House of Lords: Record Companies have been harassing innocent users

February 3, 2010 · Posted in Digital Economy Bill, House of Lords 

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Speaking in the House of Lords, Lord Lucas took aim at ACS:Law solicitors, a firm that has been used by record companies in Britain to intimidate file-sharers, and that has apparently cause an enormous number of complaints to the Solicitors Regulation Authority. Of particular interest is this extract:

If people fall foul of this Bill, they will have a couple of warning letters, but after that they will get a typical ACS:Law Solicitors standard letter saying, “Pay us £500 or we will take you to court”. If they do not pay the £500, they will end up in court, there will be technical evidence against them, and they will have no ability to provide a technical defence. That is the difficulty that people faced with ACS:Law Solicitors have at the moment. There is this inequality of arms. They are in a civil court, with a 50:50 balance-of-probability judgment, and must contemplate risking thousands of pounds in mounting a defence when it is not easy to do that.

This is a recognition of one of the fundamental problems with a bill like the DEB: the consumer-grade networking equipment that is currently available and that has been being given out by ISPs in the past few years does not allow users to defend themselves.

Say, for example, that you get a letter accusing you of violating copyright and demanding that you stop. You know that you haven’t been, and you think that it was probably the tech-savvy kid from next-door breaking into your wireless. What can you do? On most consumer-grade equipment: nothing. The wireless routers that have been distributed by ISPs do not support strong enough encryption to keep him out, nor do they keep detailed enough logs to vindicate yourself. To put it simply: once the accusation has been made you cannot escape it, since the tools are not available to you to prove your innocence.

The result of this is, as Lord Lucas points out, that the record companies can accuse absolutely anyone they feel like, and the person will have no choice but to pay the fine they demand – it is legally sanctioned blackmail:

In a civil procedure on a technical matter, it amounts to blackmail; the cost of defending one of these things is reckoned to be £10,000. You can get away with asking for £500 or £1,000 and be paid on most occasions without any effort having to be made to really establish guilt. It is straightforward legal blackmail.


Comments

21 Responses to “House of Lords: Record Companies have been harassing innocent users”

  1. [...] a member of the UK House of Lords, has accused record companies of blackmailing internet users by accusing people of copyright infringement who have no way to defend themselves. ‘You can get away with asking for £500 or £1,000 and be paid on most occasions [...]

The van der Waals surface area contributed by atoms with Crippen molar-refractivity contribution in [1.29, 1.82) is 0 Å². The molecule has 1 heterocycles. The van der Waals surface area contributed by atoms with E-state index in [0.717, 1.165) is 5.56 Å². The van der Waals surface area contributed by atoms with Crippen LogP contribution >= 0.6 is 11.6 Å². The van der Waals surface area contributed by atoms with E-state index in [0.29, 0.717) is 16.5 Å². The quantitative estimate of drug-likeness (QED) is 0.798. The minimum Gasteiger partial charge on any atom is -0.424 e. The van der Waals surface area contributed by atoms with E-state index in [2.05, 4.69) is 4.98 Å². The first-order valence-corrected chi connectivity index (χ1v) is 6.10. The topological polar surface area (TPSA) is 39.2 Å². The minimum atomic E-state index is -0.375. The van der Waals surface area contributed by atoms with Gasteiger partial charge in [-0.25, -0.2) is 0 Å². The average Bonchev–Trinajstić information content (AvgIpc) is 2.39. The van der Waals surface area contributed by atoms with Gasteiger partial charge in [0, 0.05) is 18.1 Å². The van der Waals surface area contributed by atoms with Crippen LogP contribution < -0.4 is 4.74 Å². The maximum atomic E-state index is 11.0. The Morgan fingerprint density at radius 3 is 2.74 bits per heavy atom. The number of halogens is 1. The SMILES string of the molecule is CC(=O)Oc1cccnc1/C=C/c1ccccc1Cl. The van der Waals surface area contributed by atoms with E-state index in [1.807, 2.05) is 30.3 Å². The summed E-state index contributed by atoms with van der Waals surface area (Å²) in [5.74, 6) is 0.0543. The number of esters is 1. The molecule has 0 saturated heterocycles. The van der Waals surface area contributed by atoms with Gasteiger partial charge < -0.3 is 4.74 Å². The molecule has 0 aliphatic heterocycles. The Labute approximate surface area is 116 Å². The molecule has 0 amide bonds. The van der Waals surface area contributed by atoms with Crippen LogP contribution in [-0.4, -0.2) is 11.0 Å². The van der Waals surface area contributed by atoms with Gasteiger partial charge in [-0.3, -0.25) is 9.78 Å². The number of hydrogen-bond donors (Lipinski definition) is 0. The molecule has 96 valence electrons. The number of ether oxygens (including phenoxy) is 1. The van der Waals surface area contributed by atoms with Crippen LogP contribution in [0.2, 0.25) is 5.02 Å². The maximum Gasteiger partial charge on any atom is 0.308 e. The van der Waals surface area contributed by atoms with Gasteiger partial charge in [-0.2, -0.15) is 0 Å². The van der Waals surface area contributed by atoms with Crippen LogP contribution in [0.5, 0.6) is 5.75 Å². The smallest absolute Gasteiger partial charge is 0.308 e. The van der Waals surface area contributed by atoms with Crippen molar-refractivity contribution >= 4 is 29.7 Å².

2. Poop Stinks on February 5th, 2010 7:30 am

    Giving in to blackmail only encourages it maybe people should take the offensive when faced with an outragious claim? Take the record companies to court for blackmail before they blackmail you..

  3. jd on February 5th, 2010 7:32 am

    And hey you have the record companies blackmail attempt as proof. Blackmail is illegal if you don’t know.

  4. Libelbunny on February 5th, 2010 9:36 am

    Simple question: if you are sure you are in the clear I think it could maybe be interesting to let it happen and then take them on libel. IANAL, but I *know* I’m not guilty so I would go all the way if it wasn’t for my experience with UK Courts where I’ve come to the conclusion that a shocking percentage judges must be either exceptionally gullible, incompetent or blind drunk when in court.

    I have spent years pursuing a criminal, and the stuff he got away with in court was unbelievable.

  5. [...] name they have chosen accurately describes the extent of their digital knowledge.   They posted blog complaining about record companies “blackmailing” users for digital piracy by asking [...]

  6. [...] Read on… [...]

  7. Craig Lambert on February 5th, 2010 1:48 pm

    “Say, for example, that you get a letter accusing you of violating copyright and demanding that you stop. You know that you haven’t been, and you think that it was probably the tech-savvy kid from next-door breaking into your wireless. What can you do? On most consumer-grade equipment: nothing. The wireless routers that have been distributed by ISPs do not support strong enough encryption to keep him out, nor do they keep detailed enough logs to vindicate yourself. To put it simply: once the accusation has been made you cannot escape it, since the tools are not available to you to prove your innocence.”

    You get a couple of warning letters beforehand, so surely you would have your local expert come out and ensure that you have a wireless router that supports strong encryption. I can’t imagine that most routers are shipping with WEP-only these days. WPA2 and a complex password is going to put 99.99% of hackers off.

    Probably the more interesting interesting argument against the DEB is that it only helps copyright holders with enough resources to obtain evidence about infringement.

  8. antonio on February 5th, 2010 1:54 pm